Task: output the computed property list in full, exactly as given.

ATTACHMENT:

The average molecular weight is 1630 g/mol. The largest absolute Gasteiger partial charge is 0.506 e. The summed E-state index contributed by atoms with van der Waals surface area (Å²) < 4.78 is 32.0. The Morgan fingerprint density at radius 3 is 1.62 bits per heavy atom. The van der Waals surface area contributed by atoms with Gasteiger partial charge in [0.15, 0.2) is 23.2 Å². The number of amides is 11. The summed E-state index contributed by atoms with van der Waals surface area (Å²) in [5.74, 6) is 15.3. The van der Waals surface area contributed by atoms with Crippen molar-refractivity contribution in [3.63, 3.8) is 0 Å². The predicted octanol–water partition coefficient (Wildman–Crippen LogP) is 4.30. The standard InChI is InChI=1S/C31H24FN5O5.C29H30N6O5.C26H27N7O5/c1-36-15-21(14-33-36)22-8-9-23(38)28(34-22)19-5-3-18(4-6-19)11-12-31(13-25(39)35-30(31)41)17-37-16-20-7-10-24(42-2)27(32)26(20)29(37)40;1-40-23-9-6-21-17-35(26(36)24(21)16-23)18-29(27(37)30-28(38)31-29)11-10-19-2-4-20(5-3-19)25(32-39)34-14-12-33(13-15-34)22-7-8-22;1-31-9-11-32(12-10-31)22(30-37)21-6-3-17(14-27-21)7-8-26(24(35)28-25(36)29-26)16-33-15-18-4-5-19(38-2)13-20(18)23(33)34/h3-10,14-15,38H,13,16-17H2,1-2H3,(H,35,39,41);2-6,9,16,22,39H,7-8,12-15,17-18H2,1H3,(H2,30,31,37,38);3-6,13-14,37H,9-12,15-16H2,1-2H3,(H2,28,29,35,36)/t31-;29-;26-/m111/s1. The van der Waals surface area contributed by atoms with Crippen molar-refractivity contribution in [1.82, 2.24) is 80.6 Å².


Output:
The average molecular weight is 1630 g/mol. The largest absolute Gasteiger partial charge is 0.506 e. The summed E-state index contributed by atoms with van der Waals surface area (Å²) < 4.78 is 32.0. The Morgan fingerprint density at radius 3 is 1.62 bits per heavy atom. The van der Waals surface area contributed by atoms with Gasteiger partial charge in [0.15, 0.2) is 23.2 Å². The number of amides is 11. The summed E-state index contributed by atoms with van der Waals surface area (Å²) in [5.74, 6) is 15.3. The van der Waals surface area contributed by atoms with Crippen molar-refractivity contribution in [3.63, 3.8) is 0 Å². The predicted octanol–water partition coefficient (Wildman–Crippen LogP) is 4.30. The standard InChI is InChI=1S/C31H24FN5O5.C29H30N6O5.C26H27N7O5/c1-36-15-21(14-33-36)22-8-9-23(38)28(34-22)19-5-3-18(4-6-19)11-12-31(13-25(39)35-30(31)41)17-37-16-20-7-10-24(42-2)27(32)26(20)29(37)40;1-40-23-9-6-21-17-35(26(36)24(21)16-23)18-29(27(37)30-28(38)31-29)11-10-19-2-4-20(5-3-19)25(32-39)34-14-12-33(13-15-34)22-7-8-22;1-31-9-11-32(12-10-31)22(30-37)21-6-3-17(14-27-21)7-8-26(24(35)28-25(36)29-26)16-33-15-18-4-5-19(38-2)13-20(18)23(33)34/h3-10,14-15,38H,13,16-17H2,1-2H3,(H,35,39,41);2-6,9,16,22,39H,7-8,12-15,17-18H2,1H3,(H2,30,31,37,38);3-6,13-14,37H,9-12,15-16H2,1-2H3,(H2,28,29,35,36)/t31-;29-;26-/m111/s1. The van der Waals surface area contributed by atoms with Crippen molar-refractivity contribution in [1.82, 2.24) is 80.6 Å².